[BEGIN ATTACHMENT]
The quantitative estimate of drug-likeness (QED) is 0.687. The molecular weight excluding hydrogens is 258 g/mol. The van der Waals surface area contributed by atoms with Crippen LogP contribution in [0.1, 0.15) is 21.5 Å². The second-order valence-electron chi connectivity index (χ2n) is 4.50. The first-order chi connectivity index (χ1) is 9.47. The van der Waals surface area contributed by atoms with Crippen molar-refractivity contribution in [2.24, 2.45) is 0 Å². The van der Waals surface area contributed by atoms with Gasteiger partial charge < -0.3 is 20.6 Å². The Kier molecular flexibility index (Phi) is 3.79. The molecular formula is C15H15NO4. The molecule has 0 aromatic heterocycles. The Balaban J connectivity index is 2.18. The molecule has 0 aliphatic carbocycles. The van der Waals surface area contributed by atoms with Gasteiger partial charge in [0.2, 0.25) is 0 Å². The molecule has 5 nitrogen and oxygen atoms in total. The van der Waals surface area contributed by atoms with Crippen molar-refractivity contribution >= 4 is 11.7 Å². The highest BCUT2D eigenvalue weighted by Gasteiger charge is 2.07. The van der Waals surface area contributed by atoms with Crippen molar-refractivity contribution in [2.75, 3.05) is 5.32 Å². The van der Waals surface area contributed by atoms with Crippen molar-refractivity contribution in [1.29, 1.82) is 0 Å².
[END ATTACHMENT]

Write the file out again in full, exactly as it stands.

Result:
The quantitative estimate of drug-likeness (QED) is 0.687. The molecular weight excluding hydrogens is 258 g/mol. The van der Waals surface area contributed by atoms with Crippen LogP contribution in [0.1, 0.15) is 21.5 Å². The second-order valence-electron chi connectivity index (χ2n) is 4.50. The first-order chi connectivity index (χ1) is 9.47. The van der Waals surface area contributed by atoms with Crippen molar-refractivity contribution in [2.24, 2.45) is 0 Å². The van der Waals surface area contributed by atoms with Gasteiger partial charge < -0.3 is 20.6 Å². The Kier molecular flexibility index (Phi) is 3.79. The molecular formula is C15H15NO4. The molecule has 0 aromatic heterocycles. The Balaban J connectivity index is 2.18. The molecule has 0 aliphatic carbocycles. The van der Waals surface area contributed by atoms with Gasteiger partial charge in [0.2, 0.25) is 0 Å². The molecule has 5 nitrogen and oxygen atoms in total. The van der Waals surface area contributed by atoms with Crippen molar-refractivity contribution >= 4 is 11.7 Å². The highest BCUT2D eigenvalue weighted by Gasteiger charge is 2.07. The van der Waals surface area contributed by atoms with Crippen molar-refractivity contribution in [2.75, 3.05) is 5.32 Å². The van der Waals surface area contributed by atoms with Crippen molar-refractivity contribution in [1.29, 1.82) is 0 Å².